Peaches are becoming a viable alternative crop for Florida growers. However, as with any crop, concerns about disease are looming over the up-and-coming industry. Tripti Vashisth, an assistant professor of horticulture sciences at the Citrus Research and Education Center, recently released findings from her peach research during the 2016 season. She completed this research with Mercy Olmstead, a University of Florida (UF) assistant professor.
A disease that stood out to Vashisth was bacterial spot disease. Bacterial spot is mostly indicated by yellow leaves and brown lesions on the leaves and fruit. According to Vashisth, nutrient stresses can make the disease worse. Bacterial spot can be limited with copper-based sprays, but recently released varieties coming out of UF are already resistant to the disease.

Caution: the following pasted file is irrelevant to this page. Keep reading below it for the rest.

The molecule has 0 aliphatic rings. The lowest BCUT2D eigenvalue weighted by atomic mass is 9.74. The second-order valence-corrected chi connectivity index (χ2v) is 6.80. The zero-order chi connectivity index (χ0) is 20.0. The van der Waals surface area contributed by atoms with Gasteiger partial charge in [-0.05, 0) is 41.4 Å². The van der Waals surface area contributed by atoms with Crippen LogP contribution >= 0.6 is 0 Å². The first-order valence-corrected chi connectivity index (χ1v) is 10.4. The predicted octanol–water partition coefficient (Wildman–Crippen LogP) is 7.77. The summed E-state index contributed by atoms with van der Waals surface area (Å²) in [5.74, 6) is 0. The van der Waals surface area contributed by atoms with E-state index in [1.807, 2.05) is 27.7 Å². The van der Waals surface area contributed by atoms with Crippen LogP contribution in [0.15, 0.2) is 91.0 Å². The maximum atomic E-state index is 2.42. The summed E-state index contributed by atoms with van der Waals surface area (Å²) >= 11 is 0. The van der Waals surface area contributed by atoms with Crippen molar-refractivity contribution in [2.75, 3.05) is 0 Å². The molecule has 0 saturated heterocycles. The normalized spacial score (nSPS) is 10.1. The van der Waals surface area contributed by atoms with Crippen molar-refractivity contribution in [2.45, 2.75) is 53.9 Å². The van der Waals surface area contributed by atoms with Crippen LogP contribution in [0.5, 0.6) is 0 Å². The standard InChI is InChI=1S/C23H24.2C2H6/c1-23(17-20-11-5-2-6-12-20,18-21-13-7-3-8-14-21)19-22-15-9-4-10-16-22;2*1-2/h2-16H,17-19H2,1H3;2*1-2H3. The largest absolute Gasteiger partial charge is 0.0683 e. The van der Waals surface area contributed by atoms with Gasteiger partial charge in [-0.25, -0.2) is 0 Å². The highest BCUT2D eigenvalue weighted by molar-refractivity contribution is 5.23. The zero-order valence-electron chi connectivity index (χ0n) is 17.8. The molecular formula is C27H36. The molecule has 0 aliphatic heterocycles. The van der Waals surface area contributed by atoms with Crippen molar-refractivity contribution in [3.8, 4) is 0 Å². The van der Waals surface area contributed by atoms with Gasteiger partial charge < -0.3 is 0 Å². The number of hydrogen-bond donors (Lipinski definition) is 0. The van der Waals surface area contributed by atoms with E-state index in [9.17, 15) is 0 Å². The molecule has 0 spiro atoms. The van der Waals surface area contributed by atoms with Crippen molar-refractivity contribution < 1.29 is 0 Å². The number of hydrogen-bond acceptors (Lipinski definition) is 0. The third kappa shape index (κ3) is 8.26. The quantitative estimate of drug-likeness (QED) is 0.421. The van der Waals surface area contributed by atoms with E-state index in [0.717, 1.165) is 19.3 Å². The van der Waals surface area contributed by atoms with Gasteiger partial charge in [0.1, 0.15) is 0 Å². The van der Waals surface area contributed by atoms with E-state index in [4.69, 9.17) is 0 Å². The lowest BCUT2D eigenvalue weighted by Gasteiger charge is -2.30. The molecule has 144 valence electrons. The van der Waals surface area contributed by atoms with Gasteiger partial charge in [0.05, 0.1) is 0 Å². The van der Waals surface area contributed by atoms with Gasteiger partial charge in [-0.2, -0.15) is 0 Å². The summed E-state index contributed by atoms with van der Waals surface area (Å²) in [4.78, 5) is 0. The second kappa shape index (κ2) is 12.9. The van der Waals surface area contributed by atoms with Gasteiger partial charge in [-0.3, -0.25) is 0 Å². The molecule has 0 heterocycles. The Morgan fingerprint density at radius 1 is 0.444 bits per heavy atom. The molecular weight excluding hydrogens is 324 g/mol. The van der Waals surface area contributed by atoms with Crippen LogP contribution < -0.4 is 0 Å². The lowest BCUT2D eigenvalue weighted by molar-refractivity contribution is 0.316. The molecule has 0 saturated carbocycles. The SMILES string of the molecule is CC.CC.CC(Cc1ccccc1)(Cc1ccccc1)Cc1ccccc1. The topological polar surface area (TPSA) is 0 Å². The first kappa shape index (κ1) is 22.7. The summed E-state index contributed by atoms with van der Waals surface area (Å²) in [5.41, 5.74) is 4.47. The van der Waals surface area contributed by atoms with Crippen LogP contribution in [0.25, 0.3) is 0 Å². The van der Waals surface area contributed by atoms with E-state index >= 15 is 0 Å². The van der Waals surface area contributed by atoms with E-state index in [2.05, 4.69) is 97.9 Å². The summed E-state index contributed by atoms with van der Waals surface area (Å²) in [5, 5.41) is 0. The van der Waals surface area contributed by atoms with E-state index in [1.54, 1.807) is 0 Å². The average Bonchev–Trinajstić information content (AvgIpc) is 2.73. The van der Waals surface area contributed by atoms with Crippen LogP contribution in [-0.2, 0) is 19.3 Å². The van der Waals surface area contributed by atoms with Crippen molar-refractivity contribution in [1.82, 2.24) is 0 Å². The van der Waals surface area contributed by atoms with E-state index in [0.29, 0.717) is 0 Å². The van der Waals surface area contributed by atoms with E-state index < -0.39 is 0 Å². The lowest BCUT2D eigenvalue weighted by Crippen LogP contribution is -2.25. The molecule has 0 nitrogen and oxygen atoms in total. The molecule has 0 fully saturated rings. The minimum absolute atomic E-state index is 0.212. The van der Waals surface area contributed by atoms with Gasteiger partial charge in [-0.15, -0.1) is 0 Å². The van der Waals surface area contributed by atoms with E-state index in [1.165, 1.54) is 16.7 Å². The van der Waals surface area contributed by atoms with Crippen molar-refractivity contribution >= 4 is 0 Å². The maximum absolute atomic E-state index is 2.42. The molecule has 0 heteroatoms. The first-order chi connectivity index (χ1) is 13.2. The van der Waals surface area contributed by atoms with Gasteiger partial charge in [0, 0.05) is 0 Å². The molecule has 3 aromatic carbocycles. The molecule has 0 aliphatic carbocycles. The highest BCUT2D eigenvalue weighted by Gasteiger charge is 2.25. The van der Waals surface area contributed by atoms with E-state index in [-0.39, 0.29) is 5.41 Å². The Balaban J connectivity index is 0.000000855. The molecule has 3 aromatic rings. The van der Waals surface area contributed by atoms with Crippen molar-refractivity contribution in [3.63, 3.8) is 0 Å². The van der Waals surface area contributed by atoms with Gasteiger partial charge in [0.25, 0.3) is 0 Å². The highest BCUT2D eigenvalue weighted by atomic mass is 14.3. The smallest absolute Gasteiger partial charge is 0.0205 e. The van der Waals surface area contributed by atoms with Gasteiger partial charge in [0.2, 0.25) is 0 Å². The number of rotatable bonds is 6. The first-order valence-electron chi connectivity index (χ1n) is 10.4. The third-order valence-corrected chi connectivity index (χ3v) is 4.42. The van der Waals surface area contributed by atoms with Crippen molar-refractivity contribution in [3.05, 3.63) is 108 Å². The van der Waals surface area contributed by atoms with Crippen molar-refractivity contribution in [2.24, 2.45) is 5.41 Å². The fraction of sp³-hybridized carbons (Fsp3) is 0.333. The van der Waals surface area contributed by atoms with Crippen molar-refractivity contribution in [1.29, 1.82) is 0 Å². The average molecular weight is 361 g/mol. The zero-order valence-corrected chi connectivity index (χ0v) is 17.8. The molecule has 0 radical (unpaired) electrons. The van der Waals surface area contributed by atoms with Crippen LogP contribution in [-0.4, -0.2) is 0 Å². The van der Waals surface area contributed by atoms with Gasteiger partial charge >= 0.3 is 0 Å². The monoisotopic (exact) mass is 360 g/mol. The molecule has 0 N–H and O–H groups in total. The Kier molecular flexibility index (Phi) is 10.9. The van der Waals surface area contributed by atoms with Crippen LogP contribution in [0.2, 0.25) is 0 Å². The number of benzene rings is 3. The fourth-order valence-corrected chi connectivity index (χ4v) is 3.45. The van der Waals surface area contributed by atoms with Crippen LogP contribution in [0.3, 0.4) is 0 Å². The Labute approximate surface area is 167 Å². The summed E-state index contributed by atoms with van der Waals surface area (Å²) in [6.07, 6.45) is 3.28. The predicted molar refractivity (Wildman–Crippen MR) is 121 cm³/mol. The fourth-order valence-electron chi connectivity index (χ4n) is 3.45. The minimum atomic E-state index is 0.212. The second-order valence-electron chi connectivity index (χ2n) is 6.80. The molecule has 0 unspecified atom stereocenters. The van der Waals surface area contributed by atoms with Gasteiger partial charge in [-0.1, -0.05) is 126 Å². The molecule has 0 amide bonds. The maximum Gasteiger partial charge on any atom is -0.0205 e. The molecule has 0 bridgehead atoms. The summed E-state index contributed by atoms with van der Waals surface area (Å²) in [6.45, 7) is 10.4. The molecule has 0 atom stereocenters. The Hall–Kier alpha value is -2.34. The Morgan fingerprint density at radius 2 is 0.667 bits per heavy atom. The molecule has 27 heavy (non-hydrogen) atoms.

Vashisth says that peach leaf rust is a big issue for Florida peaches as well. Due to Florida’s hot, humid and rainy summers, peaches are much more susceptible to the rust. The disease can cause leaf defoliation, early bloom and early budbreak late in the fall. Depending on the severity of the disease, these symptoms may also negatively affect the cropping potential for the following season, which may cause the orchard to face economic losses.
According to Vashisth, one of the biggest issues of Florida peach production is weather conditions. “The last two years, we have been getting warm weather, and that is a big problem,” she says. Peaches need the cool weather for their chill hours, which can be rare in Florida’s unpredictable climate.
Vashisth will be studying strategies to combat Florida weather issues in her 2017 research.
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